Monthly Archives: October 2008

Liquid Smoking

A sip of smoke to help drop the fag . A puff of cigarette may not be in vogue anymore with a sip promising the same smoking experience sans nicotine.
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Called ‘Liquid Smoking‘ the drink has South African herbal extracts, say its Dutch manufacturers United Drinks and Beauty Corporation.

The drink has already been on sale for one year now in Netherlands and United Drinks hopes the product would be available in the UK before Christmas, The Telegraph reported recently.

“The manufacturers say it does not contain the drug nicotine but rather a mix of roots from South African plants which is said to give ‘a slight energising effect, followed by a euphoric sense of calming and relaxation,” the newspaper said.

‘Liquid Smoking’ would cost about 1.50 pounds in the shops and would have less than 21 calories in every 275 ml can.

Meanwhile, The Guardian in a recent report about the drink said, “Coming in a can reminiscent of a cigarette packet, it has a box proclaiming ‘no warning needed’ where a health warning would be on a packet of cigarettes“.

Quoting United Drinks Chief Executive Martin Hartman, The Telegraph said, “The product we (United Drinks) have developed has got similar properties to nicotine, so we are trying to help people out who are affected by the ban on nicotine.

People might use this instead of a cigarette or tobacco to help the cravings.”

Martin Hartman was further quoted as saying “it will take the edge off of a need for nicotine for between one to four hours… I think it will help people who feel the need for nicotine in bars, restaurants, long-haul flights and on the train,” Martin Hartman added.

Sources: The Times Of India

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Play in Youth, Pay in Old Age

Playing tennis or badminton might be an excellent way of keeping fit, but if you’re not careful, you may end up paying in old age, healthwise.

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A new study headed by Navah Ratzon, director of occupational therapy department at Tel Aviv University (TAU), can be applied to any number of leisure sport activities.

“Increasing numbers of adults are pursuing amateur athletics during their leisure hours. But we’ve found worrying indications that this activity — when not done properly — may have negative effects on the musculoskeletal system,” Ratzon warned.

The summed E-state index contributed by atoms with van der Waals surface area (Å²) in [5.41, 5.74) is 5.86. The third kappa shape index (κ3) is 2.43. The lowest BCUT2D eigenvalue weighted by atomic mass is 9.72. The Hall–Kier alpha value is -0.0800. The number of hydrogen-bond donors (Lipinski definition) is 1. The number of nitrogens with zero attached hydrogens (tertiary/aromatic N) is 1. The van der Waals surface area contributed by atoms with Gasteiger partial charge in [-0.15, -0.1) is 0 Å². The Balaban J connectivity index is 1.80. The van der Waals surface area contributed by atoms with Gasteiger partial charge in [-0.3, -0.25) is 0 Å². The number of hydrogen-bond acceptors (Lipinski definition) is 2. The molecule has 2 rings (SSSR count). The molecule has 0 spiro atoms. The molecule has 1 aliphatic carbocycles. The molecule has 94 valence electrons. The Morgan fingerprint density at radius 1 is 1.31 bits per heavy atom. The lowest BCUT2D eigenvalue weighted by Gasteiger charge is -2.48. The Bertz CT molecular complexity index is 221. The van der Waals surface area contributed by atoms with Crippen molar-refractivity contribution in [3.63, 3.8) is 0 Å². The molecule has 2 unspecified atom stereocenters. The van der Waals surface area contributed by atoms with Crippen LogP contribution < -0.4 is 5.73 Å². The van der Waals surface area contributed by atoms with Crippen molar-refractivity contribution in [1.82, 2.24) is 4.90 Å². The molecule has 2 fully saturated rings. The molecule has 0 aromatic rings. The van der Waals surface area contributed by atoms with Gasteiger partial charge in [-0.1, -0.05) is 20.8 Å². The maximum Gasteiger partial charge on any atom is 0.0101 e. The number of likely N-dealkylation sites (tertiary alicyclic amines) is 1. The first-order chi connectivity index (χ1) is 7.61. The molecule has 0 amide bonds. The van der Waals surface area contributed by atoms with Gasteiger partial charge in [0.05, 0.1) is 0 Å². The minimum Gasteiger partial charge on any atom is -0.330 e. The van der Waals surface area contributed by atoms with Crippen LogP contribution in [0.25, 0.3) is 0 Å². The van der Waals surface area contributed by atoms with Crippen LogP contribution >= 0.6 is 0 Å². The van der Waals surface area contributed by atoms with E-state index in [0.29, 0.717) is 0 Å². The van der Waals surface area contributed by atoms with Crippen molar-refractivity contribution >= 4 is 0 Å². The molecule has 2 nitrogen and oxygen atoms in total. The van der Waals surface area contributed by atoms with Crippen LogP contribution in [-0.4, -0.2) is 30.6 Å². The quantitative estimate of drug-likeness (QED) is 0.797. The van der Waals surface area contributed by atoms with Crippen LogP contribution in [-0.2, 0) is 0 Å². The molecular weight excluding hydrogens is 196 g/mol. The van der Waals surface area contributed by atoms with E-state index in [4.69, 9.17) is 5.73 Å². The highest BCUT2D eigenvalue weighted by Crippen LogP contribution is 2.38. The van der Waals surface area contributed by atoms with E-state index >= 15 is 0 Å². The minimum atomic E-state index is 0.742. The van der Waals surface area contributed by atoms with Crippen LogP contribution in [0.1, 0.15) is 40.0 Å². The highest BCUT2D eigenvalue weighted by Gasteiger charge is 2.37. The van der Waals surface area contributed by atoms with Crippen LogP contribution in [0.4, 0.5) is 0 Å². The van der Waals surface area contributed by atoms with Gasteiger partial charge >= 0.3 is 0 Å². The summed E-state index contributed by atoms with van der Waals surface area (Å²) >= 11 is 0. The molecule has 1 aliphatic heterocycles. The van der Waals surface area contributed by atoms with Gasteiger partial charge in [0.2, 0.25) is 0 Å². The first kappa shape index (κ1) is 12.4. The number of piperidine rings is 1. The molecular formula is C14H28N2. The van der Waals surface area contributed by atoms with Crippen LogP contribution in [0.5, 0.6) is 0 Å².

For example, in the US, musculoskeletal disorders and disease are the leading cause of disability, and are the cause of chronic conditions in 50 per cent of all people 50 years and older.

Musculoskeletal complaints include discomfort, pain or disease of the muscles, joints or soft tissues connecting the bones.

Focusing specifically on bowlers, Ratzon and her graduate student Nurit Mizrachi found that 62 per cent of the 98 athletes in their study reported musculoskeletal problems — aches and pains in the back, fingers, and wrist, for example.

According to the study, the degree of pain a player reported was in direct proportion to the number of leagues in which the person participated. Their conclusion is that the intensity of the sport exacerbated the risk of long-term musculoskeletal damage.

The risks are particularly high in sports where the body is held asymmetrically and repetitive movements are made, according to a TAU release. These findings were recently published in the journal Work.

All ball sports should be played with caution, Ratzon advised, including sports like golf, basketball, tennis and squash. “Your body is meant to work in a certain way,” she added.

“If you jump for the tennis ball while twisting your back, you put too much stress on your body because it’s an unnatural movement.”

Stretching before games is an obvious prevention method against long-term damage. But people should take other measures to keep their bodies fit.

Sources: The Times Of India

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Oregano

Botanical Name:Origanum vulgare
Family:
Lamiaceae
Kingdom: Plantae
Division: Magnoliophyta
Class: Magnoliopsida
Order: Lamiales
Genus: Origanum
Species: O. vulgare

Habitat: Native to Europe, the Mediterranean region and southern and central Asia.